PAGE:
Nearly as many Franklin County residents have become infected with the coronavirus during the first 12 days of this month as in all of September.
Outbreaks in the jail and at long-term care facility contributed to the spike in cases, and the county treasurer on Monday cited community spread in saying her office would be closed to the public for the remainder of the week. Other county offices, including the registrar, are remaining open.
The Virginia Department of Health on Monday reported 15 additional cases, which brings Franklin County’s total to 516. Of those, 143 have been reported since Oct. 1.
The long-term care facility has not been publicly identified. It is not yet on the list published by the state health department of long-term care outbreaks.
Nancy Bell, population manager for the West Piedmont Health District, said that the long-term care outbreak is ongoing and that she expects to be briefed Tuesday about the number of cases and whether there have been deaths or hospitalizations.
She said the district’s epidemiologist, Sharon Ortiz-Garcia, reports that the jail outbreak has been resolved with no deaths and mostly mild or asymptomatic cases. The Franklin County Sheriff’s Office on Monday said the first case was detected during a daily screening process at the end of September when an inmate reporting sinus and allergy-like symptoms tested positive for COVID-19. The inmate was isolated, and further testing was done at the jail.
“Since that time, there have been other offenders and corrections staff to test positive for COVID-19. We have utilized the Western Virginia Regional Jail to assist with temporary housing for our offenders to keep them and our staff separated and safe,” Sgt. Megan Patterson said in a statement.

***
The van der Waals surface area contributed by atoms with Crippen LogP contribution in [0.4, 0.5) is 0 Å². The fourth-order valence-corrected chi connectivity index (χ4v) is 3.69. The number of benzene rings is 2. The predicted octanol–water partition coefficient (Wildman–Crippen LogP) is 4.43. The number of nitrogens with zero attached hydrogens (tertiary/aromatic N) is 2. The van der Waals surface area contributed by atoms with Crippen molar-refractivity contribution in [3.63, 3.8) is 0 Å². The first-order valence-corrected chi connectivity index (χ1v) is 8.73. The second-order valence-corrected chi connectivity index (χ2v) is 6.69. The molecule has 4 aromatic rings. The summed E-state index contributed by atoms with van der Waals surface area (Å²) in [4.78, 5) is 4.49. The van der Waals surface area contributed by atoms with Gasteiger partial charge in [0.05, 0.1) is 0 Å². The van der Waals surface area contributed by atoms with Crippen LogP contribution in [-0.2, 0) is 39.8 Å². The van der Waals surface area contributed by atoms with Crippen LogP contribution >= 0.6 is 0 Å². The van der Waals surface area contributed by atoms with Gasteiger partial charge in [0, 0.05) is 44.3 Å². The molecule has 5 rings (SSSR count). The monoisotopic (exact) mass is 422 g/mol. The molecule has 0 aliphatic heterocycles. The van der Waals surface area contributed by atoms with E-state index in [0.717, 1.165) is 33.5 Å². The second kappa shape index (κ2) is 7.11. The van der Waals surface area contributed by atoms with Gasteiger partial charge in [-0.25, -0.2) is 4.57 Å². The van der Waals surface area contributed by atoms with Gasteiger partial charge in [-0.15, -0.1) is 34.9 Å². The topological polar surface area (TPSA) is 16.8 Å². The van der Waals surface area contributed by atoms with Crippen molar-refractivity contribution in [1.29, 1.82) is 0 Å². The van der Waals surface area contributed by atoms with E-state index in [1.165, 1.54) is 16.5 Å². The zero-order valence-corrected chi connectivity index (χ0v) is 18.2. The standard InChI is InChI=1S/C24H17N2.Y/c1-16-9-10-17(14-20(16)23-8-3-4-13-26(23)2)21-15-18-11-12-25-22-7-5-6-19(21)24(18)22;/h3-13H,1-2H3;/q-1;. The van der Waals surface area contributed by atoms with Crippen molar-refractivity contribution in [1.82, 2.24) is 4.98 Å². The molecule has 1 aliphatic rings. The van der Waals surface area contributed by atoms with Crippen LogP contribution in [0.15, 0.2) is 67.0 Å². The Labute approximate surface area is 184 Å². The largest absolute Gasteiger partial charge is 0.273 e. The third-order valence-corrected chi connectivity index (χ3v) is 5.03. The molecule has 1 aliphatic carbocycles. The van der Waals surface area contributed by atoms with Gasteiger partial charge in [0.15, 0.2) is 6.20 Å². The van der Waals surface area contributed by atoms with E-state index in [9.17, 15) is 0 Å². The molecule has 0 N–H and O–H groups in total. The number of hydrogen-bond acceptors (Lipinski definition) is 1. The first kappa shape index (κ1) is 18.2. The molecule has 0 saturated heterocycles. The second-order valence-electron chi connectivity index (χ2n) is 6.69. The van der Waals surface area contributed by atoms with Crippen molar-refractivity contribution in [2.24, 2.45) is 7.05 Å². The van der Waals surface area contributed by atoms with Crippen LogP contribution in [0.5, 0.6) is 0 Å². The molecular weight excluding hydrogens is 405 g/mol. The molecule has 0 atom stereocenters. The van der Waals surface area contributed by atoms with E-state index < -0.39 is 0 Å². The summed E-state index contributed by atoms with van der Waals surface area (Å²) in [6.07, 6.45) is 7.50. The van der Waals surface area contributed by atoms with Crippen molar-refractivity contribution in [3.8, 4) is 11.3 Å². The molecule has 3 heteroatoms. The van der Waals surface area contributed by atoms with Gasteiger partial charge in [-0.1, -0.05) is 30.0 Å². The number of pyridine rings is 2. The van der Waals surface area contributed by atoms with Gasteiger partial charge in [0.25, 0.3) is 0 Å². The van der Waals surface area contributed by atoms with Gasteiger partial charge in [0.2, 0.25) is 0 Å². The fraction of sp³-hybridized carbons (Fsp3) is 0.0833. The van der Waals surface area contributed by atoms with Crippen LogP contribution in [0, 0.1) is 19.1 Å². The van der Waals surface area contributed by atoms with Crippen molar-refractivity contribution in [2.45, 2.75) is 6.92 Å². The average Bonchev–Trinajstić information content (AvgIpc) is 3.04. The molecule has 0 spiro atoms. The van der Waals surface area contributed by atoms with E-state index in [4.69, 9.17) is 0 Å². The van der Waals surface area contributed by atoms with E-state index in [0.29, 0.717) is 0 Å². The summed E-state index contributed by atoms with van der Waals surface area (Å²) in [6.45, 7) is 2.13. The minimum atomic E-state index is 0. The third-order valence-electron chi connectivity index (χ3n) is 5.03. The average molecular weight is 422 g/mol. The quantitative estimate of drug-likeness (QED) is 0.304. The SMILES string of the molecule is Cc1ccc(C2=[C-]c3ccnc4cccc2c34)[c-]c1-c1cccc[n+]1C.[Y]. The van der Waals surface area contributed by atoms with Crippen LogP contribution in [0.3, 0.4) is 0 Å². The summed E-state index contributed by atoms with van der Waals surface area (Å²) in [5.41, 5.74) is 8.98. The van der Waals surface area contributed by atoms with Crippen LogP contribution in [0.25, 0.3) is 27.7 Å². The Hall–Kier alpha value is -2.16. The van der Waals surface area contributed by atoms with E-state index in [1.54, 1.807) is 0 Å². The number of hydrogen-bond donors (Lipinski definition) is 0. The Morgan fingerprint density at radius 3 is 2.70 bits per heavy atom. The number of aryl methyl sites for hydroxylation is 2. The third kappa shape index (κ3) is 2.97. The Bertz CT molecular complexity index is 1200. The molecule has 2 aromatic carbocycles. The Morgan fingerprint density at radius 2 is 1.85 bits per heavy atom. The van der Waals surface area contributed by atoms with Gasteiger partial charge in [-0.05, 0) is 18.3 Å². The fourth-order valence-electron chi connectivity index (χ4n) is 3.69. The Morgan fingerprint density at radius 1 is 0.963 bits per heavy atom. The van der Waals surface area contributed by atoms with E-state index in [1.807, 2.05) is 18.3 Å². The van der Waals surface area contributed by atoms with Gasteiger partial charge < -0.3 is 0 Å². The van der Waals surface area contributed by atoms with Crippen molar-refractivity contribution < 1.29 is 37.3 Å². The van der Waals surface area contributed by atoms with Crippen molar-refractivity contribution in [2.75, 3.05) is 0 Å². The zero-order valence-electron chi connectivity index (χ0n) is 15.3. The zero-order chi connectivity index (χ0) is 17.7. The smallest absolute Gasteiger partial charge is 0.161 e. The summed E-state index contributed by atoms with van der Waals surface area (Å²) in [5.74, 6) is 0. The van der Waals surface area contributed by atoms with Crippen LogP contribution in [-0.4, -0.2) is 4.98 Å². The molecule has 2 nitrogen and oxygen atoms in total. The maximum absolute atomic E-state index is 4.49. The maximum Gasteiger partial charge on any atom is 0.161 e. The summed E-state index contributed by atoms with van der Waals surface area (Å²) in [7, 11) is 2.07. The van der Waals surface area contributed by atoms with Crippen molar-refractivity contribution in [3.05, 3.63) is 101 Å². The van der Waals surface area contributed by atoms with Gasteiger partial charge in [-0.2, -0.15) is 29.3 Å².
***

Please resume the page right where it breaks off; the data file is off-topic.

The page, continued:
She said that the regional jail has greater capacity to provide medical care and isolate infected inmates from healthy ones, and that alternative arrangements are being made to reduce exposure for new arrestees.
She declined to say how many cases were found in inmates or staff.
Another reason for the county’s increase in case numbers is a correction in data. Bell said some cases that have shown up in recent days on the state’s website initially were assigned to the wrong jurisdiction. Specific numbers were not available.
Treasurer Susan Wray announced Monday that her office would not reopen this week in “an effort to protect employees and citizens from the community spread of COVID-19.”
Taxes can be paid online, by phone or at a designated drop box.
The Franklin County Government Center was closed for Monday’s holiday. No outbreaks at the county’s government center have been reported to the public.
Other offices will reopen Tuesday, including the registrar’s office for in-person absentee voting and last-day registration for November’s election, according to a county media advisory. The county is asking people to do business by phone, email, online or curbside, if possible, and to wear masks if they come in person.
The virus prompted Franklin County Public Schools last week to switch from a hybrid model to all virtual learning for middle school and high school students. Superintendent Mark Church said too many teachers and staff were required to quarantine, which left the schools understaffed.
The school policy follows federal and state guidance that calls for those who have been in contact with a known case to quarantine for 14 days. Church said he expected to return to hybrid classes Oct. 19, which marks the end of their quarantine period.
Virginia’s schools are consulting metrics developed by the Centers for Disease Control and posted to the state’s website that measure the risk of the coronavirus transmission in schools. Franklin County remains at the highest risk level.
During the last 14 days, the rate of positive tests has risen to a rate of 11.8%. During the week of Sept. 26 to Oct. 9, 841 tests were given with 99 being positive. The week before, 514 tests were given with 46 positives for an 8.9% rate.
Staff writers Jason Dunovant, Mike Allen and Neil Harvey contributed to this report.
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